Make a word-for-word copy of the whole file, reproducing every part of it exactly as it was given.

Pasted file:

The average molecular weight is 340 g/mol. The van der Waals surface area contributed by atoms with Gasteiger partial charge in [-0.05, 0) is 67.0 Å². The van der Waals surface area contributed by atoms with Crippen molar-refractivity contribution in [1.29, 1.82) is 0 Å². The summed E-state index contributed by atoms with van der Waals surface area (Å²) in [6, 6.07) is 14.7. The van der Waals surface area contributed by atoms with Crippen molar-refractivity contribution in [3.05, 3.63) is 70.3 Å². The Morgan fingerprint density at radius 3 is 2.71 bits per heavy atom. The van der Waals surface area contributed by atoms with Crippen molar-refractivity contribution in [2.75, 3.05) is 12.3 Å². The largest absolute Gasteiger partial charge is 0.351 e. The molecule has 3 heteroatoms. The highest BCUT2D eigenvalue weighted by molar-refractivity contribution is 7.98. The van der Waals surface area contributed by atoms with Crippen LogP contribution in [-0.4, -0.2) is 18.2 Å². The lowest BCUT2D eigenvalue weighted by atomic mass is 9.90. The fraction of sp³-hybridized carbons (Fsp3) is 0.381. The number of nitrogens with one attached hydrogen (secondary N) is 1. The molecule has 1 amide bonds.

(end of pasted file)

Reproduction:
The average molecular weight is 340 g/mol. The van der Waals surface area contributed by atoms with Gasteiger partial charge in [-0.05, 0) is 67.0 Å². The van der Waals surface area contributed by atoms with Crippen molar-refractivity contribution in [1.29, 1.82) is 0 Å². The summed E-state index contributed by atoms with van der Waals surface area (Å²) in [6, 6.07) is 14.7. The van der Waals surface area contributed by atoms with Crippen molar-refractivity contribution in [3.05, 3.63) is 70.3 Å². The Morgan fingerprint density at radius 3 is 2.71 bits per heavy atom. The van der Waals surface area contributed by atoms with Crippen molar-refractivity contribution in [2.75, 3.05) is 12.3 Å². The largest absolute Gasteiger partial charge is 0.351 e. The molecule has 3 heteroatoms. The highest BCUT2D eigenvalue weighted by molar-refractivity contribution is 7.98. The van der Waals surface area contributed by atoms with Crippen LogP contribution in [-0.4, -0.2) is 18.2 Å². The lowest BCUT2D eigenvalue weighted by atomic mass is 9.90. The fraction of sp³-hybridized carbons (Fsp3) is 0.381. The number of nitrogens with one attached hydrogen (secondary N) is 1. The molecule has 1 amide bonds.